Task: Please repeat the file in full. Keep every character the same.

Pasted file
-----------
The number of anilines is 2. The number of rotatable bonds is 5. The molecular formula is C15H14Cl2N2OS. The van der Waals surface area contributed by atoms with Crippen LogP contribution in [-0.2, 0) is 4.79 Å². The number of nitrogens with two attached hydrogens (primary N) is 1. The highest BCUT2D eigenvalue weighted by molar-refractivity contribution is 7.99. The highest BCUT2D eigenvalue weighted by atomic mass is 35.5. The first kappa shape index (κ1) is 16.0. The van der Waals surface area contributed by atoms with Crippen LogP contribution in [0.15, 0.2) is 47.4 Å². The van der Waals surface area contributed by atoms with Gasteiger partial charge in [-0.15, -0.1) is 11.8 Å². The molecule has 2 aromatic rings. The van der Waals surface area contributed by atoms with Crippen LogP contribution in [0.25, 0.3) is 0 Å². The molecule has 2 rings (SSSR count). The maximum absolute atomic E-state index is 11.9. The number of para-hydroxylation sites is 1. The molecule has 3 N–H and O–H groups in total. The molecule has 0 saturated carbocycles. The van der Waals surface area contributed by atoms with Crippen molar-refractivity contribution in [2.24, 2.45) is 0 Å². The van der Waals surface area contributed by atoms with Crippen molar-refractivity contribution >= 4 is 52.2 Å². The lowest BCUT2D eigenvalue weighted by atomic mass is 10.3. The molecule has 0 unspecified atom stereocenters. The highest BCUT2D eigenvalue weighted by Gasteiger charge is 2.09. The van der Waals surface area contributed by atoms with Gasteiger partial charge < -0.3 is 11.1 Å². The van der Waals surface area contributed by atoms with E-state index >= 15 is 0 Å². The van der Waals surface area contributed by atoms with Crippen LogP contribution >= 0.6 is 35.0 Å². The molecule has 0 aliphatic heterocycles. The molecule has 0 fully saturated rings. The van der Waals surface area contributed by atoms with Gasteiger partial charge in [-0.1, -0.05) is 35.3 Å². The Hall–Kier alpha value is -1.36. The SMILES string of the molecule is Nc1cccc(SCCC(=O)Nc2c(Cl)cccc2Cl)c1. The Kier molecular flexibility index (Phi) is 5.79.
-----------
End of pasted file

The number of anilines is 2. The number of rotatable bonds is 5. The molecular formula is C15H14Cl2N2OS. The van der Waals surface area contributed by atoms with Crippen LogP contribution in [-0.2, 0) is 4.79 Å². The number of nitrogens with two attached hydrogens (primary N) is 1. The highest BCUT2D eigenvalue weighted by molar-refractivity contribution is 7.99. The highest BCUT2D eigenvalue weighted by atomic mass is 35.5. The first kappa shape index (κ1) is 16.0. The van der Waals surface area contributed by atoms with Crippen LogP contribution in [0.15, 0.2) is 47.4 Å². The van der Waals surface area contributed by atoms with Gasteiger partial charge in [-0.15, -0.1) is 11.8 Å². The molecule has 2 aromatic rings. The van der Waals surface area contributed by atoms with Crippen LogP contribution in [0.25, 0.3) is 0 Å². The molecule has 2 rings (SSSR count). The maximum absolute atomic E-state index is 11.9. The number of para-hydroxylation sites is 1. The molecule has 3 N–H and O–H groups in total. The molecule has 0 saturated carbocycles. The van der Waals surface area contributed by atoms with Crippen molar-refractivity contribution in [2.24, 2.45) is 0 Å². The van der Waals surface area contributed by atoms with Crippen molar-refractivity contribution >= 4 is 52.2 Å². The lowest BCUT2D eigenvalue weighted by atomic mass is 10.3. The molecule has 0 unspecified atom stereocenters. The highest BCUT2D eigenvalue weighted by Gasteiger charge is 2.09. The van der Waals surface area contributed by atoms with Gasteiger partial charge < -0.3 is 11.1 Å². The van der Waals surface area contributed by atoms with E-state index >= 15 is 0 Å². The van der Waals surface area contributed by atoms with Crippen LogP contribution >= 0.6 is 35.0 Å². The molecule has 0 aliphatic heterocycles. The molecule has 0 fully saturated rings. The van der Waals surface area contributed by atoms with Gasteiger partial charge in [-0.1, -0.05) is 35.3 Å². The Hall–Kier alpha value is -1.36. The SMILES string of the molecule is Nc1cccc(SCCC(=O)Nc2c(Cl)cccc2Cl)c1. The Kier molecular flexibility index (Phi) is 5.79.